In object-oriented programming, a virtual function or virtual method is a function or method whose behaviour can be overridden within an inheriting class by a function with the same signature. This concept is a very important part of the polymorphism portion of OOP.
The purpose of having a virtual function is as follows:
In OOP when a derived class inherits a base class, an object of the derived class may be referred to (or cast) as either being the base class type or the derived class type. If there are base class methods overridden by the derived class, the method call behaviour is ambiguous.
The distinction between virtual and non-virtual resolves this ambiguity. If the function in question is designated "virtual" in the base class then the derived class's function would be called (if it exists). If it is not virtual, the base class's function would be called.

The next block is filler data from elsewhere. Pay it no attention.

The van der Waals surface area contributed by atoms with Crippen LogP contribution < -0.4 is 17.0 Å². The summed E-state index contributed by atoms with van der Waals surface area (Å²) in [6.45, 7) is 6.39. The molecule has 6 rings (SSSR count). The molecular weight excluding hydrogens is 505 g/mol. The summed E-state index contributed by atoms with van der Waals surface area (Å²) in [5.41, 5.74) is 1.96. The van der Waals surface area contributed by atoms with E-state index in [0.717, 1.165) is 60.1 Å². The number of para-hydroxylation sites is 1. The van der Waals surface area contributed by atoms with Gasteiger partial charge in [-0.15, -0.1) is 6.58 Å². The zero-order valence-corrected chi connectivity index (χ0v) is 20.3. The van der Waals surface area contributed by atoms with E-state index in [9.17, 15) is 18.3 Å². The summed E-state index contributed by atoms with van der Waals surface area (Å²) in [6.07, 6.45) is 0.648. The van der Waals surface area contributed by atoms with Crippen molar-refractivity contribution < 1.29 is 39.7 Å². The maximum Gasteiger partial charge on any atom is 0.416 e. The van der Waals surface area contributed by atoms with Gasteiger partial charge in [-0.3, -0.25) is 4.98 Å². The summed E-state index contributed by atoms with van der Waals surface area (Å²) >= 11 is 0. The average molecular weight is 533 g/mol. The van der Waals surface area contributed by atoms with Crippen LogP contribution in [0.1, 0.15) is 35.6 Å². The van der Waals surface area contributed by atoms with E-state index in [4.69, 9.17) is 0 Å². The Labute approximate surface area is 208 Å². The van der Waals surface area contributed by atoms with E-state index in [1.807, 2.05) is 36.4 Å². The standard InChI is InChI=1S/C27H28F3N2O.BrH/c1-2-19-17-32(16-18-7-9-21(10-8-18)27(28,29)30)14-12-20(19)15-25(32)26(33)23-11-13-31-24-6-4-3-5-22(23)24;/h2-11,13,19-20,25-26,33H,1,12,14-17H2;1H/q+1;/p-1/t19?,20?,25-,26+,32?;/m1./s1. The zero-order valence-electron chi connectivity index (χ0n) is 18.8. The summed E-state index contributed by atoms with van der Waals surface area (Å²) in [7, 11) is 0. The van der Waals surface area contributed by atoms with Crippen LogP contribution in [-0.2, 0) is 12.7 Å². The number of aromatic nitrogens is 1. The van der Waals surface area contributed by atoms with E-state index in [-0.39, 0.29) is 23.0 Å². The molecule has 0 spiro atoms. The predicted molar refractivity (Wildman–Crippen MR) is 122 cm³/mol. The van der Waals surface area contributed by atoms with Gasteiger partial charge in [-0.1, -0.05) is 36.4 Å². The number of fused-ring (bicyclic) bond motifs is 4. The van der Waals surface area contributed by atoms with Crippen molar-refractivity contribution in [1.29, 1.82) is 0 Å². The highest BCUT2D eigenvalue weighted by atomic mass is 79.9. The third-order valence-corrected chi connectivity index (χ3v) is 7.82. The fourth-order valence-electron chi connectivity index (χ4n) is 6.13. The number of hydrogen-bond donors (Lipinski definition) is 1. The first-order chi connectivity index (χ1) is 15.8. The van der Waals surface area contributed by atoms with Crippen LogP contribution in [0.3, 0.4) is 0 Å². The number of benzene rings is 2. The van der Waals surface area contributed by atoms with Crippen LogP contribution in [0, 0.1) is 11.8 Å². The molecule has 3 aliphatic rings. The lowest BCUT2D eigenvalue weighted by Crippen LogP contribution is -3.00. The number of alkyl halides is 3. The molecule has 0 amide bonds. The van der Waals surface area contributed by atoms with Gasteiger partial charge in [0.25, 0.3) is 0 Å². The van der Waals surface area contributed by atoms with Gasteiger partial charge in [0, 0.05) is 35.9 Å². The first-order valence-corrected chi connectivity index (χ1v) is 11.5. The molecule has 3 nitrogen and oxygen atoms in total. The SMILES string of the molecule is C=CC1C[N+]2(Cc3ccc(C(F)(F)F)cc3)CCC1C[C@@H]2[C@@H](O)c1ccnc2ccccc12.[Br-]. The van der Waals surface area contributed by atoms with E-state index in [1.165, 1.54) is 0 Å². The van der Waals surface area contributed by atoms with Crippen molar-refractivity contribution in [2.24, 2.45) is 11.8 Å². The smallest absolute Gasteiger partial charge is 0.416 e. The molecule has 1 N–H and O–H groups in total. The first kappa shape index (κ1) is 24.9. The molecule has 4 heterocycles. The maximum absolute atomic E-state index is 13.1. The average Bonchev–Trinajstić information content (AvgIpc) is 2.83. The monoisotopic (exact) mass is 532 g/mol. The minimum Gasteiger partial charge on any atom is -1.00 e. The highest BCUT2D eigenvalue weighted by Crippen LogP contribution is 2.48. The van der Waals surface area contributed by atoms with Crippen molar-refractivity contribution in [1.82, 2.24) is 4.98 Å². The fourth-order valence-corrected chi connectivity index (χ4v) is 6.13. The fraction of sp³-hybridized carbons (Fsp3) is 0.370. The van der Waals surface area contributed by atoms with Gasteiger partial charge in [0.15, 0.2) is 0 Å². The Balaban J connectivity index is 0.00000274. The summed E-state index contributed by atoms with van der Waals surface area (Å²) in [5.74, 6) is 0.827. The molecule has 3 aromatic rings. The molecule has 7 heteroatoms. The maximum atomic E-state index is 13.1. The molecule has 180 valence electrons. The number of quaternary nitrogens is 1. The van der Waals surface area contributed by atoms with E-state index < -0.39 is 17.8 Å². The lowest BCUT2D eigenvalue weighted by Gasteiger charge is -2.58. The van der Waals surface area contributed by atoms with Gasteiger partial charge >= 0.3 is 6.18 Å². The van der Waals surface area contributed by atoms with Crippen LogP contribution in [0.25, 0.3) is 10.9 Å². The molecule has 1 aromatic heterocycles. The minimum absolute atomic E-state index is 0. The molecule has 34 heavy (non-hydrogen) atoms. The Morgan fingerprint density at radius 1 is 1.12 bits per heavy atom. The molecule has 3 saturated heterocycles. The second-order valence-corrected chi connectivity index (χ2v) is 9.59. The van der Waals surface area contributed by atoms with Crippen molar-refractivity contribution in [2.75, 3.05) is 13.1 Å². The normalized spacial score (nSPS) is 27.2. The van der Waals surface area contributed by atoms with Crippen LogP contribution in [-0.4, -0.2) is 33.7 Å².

Virtual functions overcome the problems with the type-field solution by allowing the programmer to declare functions in a base class that can be redefined in each derived class.
Programming language supports for virtual function:
C++: virtual methods are declared by using the virtual keyword followed by the function name and the parenthesis ().
Java: In Java, all non-static methods are by default "virtual functions
." Only methods marked with the keyword final, which cannot be overridden, along with private methods, which are not inherited, are non-virtual.
To override a method, use an annotation '
' (could be omitted) followed by function definition.
Python: In Python all class functions (methods) are virtual. And no special keywords needed to make overriding or virtualization happen. It just works automatically!